Road into Aubrac, Chemin du Puy, France, 2009.
Training ~ The Los Angeles Stair Streets
100’s of Great California Walks
When I moved to Silver Lake (Los Angeles) a few years ago, and began prepping for my 2005 walk, I stumbled upon a few of the “stair streets” in the neighborhood. The most famous one is now called the Music Box steps, in honor of the classic, Oscar-winning, Laurel and Hardy film of the same name. (That’s the one where they’re trying to deliver a piano up a very, very long stairway).
Little did I know at the time what I had wandered into. A couple of years later, I discovered the work of Dan Koeppel, another local resident who was intrigued by the stair streets. He went about cataloging them and then designed a single walking route that runs up or down most of them. My favorite comment from his downloadable instruction sheet, describing a view along the way is, “Minaret House, up and right. You’ll be there in five hours.” (That’s training!)
Following his notes, I found more and more of the stairs. Friends told me about the Franklin Hills stairs, described on a free map available here. More recently, a new book appeared, as described by Steve Lopez in the Los Angeles Times. Always looking for interesting new ways to train, I picked up a copy.
Secret Stairs, is a terrific volume containing 42 fully described walks, with maps. They cover nearly every public stair street in Los Angeles, and even Santa Monica. Additionally, there is plenty of interesting commentary about the neighborhoods, architectural gems, views, and other highlights of each walk. It’s a great little book. I’ve already learned things I never knew about my neighborhood, and found a few more stairs only blocks from my home. Highly recommended.
:: 468 x 60 GOOGLE
Erin Mahoney Harris is another inveterate LA walker and the author of Walking L. A. – Stairways, Streets and Buildings You Never Knew Existed, now in its 2nd edition. She maps out different itineraries both in the same neighborhoods, as well as in others, such as nearby Glendale, and port city San Pedro. It’s another great addition to an L. A. walker’s library, with many fresh facts and photos that augment the detailed maps. 38 leg-burning, heart quickening itineraries. Highly recommended.
Another classic on the L. A. Stairs is the now rare Stairway Walks in Los Angeles by Adah Bakalinsky (& Larry Gordon). Still considered a primary source on the history of these pedestrian pathways, the book highlights 18 more walks through what makes Los Angeles such a cool and diverse town. Also check out Adah Bakalinsky’s Stairway Walks in San Francisco, another hard-to-find favorite of our friends up north in the “other” California.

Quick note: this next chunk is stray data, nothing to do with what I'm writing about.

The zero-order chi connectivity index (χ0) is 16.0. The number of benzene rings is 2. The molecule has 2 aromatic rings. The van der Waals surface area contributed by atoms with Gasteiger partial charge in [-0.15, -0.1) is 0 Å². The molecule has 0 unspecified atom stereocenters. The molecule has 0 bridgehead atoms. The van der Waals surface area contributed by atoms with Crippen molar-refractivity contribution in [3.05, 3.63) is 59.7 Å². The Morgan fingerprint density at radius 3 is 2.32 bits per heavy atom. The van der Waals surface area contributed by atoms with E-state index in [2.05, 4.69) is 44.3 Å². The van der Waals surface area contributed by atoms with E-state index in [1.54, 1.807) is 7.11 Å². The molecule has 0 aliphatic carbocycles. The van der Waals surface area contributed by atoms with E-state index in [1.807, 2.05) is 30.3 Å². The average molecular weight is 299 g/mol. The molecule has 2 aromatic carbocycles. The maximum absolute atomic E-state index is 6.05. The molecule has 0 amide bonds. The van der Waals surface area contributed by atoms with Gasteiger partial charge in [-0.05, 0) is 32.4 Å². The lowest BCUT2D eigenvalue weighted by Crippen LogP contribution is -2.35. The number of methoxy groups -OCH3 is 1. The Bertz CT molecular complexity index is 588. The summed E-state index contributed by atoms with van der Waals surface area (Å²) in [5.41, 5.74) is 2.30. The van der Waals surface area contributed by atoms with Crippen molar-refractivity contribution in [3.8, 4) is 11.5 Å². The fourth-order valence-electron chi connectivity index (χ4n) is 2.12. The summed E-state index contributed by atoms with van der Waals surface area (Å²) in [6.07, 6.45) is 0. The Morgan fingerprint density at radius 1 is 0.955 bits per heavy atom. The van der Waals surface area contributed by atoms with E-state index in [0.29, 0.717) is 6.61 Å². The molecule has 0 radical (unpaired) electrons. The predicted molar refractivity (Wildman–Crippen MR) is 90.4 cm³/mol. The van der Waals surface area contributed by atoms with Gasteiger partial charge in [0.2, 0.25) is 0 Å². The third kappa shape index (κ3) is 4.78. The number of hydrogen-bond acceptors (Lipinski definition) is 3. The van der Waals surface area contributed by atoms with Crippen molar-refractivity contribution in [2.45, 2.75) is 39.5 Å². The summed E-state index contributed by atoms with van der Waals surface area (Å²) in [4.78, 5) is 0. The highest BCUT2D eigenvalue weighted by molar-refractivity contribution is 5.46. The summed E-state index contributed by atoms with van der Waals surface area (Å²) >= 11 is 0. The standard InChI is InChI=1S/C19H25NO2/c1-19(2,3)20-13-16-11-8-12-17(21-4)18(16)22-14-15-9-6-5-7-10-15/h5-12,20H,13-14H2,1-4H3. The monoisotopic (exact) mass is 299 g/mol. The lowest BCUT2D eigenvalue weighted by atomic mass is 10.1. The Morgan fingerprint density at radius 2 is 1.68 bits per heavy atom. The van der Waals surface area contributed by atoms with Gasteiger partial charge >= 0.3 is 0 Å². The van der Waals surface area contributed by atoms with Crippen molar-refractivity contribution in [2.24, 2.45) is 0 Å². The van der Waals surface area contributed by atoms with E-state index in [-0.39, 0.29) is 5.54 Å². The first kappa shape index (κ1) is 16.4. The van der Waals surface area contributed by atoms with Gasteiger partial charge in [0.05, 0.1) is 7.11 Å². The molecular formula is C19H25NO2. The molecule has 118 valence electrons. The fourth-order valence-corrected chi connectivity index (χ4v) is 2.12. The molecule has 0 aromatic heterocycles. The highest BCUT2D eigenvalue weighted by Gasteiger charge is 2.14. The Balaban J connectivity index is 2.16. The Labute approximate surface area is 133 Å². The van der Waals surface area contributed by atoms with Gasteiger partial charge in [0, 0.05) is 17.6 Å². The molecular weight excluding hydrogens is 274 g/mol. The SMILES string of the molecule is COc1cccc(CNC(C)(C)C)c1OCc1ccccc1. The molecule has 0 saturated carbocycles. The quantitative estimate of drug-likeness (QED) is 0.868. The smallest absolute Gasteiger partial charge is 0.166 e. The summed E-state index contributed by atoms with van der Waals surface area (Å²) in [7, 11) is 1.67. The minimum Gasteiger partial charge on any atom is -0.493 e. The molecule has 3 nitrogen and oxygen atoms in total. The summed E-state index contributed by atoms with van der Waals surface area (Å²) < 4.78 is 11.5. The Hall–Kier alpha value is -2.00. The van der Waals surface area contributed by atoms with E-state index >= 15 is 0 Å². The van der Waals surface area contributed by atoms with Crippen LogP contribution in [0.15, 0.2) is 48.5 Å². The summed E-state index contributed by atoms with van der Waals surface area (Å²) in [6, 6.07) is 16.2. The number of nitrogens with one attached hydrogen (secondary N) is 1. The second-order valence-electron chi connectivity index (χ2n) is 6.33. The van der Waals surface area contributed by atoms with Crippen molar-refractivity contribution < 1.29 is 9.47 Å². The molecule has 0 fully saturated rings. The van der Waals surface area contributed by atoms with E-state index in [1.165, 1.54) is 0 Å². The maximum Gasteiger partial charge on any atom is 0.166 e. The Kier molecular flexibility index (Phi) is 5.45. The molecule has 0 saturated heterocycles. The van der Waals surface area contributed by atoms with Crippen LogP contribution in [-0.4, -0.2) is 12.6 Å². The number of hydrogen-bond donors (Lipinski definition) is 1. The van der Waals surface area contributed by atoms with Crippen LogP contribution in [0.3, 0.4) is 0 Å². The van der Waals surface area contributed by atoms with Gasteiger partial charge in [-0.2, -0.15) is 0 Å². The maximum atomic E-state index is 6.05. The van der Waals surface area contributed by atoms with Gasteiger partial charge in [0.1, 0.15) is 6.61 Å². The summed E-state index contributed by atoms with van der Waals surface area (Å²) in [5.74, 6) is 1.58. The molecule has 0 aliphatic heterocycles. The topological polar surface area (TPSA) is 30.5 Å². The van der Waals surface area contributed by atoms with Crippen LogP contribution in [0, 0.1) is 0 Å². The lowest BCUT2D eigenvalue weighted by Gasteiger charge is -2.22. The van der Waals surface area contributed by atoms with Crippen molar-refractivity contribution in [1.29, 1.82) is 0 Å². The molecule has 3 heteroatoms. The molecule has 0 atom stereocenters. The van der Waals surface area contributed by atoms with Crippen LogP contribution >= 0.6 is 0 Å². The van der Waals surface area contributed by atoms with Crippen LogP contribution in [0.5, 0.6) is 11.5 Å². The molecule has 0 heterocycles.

One final book on this increasingly popular subject is the self-published GUIDE TO THE PUBLIC STAIRWAYS OF LOS ANGELES, by Bob Inman, which includes descriptions, maps and photographs of over 60 additional walks. I’m telling you, finish a fraction of these in the days leading up to a long-distance walk on the Camino de Santiago, and you’ll be more than ready for the Pyrenées, and beyond. And as if those aren’t enough to make you suck your canteen dry – just keep walking, baby…
Another interesting guide through the paths of Shangri-L.A. is Los Angeles: 50 Adventures on Foot, by Los Angeles native Eric Hiss. This is a particularly nice one for residents in other parts of town, and for those who need a little warm-up to the hills. Some of the 50 walks in this compact volume are on flat terrain, like the Venice Boardwalk, but you can work your way up to the trails of Griffith Park. Another fun, open-air, gym-free way to dig LA.
If you’re ready to broaden your local horizons, check out Day Hikes Around Los Angeles, which describes a wide ranging selection of hikes, for all experience and fitness levels, within a 50-mile range of Los Angeles. This book is an essential guide to 82 trails through the great metropolitan outdoors, packed with detailed information about getting to the trailhead, maps, and highlights along the way. Now somewhat hard to get, grab one if you can find it. Recommended.
Another good guide to roaming your way to readiness for a Grande Randonnée (or whatever fitness goal you have), is Afoot & Afield in Los Angeles County. It covers a couple of hundred walks within an hour of Los Angeles, from the ocean’s edge to the San Gabriel range. Many of them are shorter trails, so it’s a good one for the glove box – the hikes are all grouped by region, so if you find yourself in a new part of town, you’ll be able to find the nearest leg-stretcher.
One of my favorites is the old standby Trails of the Angeles: 100 Hikes in the San Gabriels. I’ve walked through several editions of this book, and always enjoy returning to it and the trails within. One great feature is the map that comes with it, which shows all of the routes on a single leaf. There are trails for every level, from short to long, with good driving directions, and route descriptions. Essential, and well worth the price, even if you’re just visiting the city of angels. Highly Recommended.
Casting an even wider net is 101 Hikes in Southern California, which includes some of the best walking routes in Southern California, including some overnighters. From easy jaunts to strenuous climbs, from coast to high desert and inland mountains, from Ventura to San Bernardino. Nice!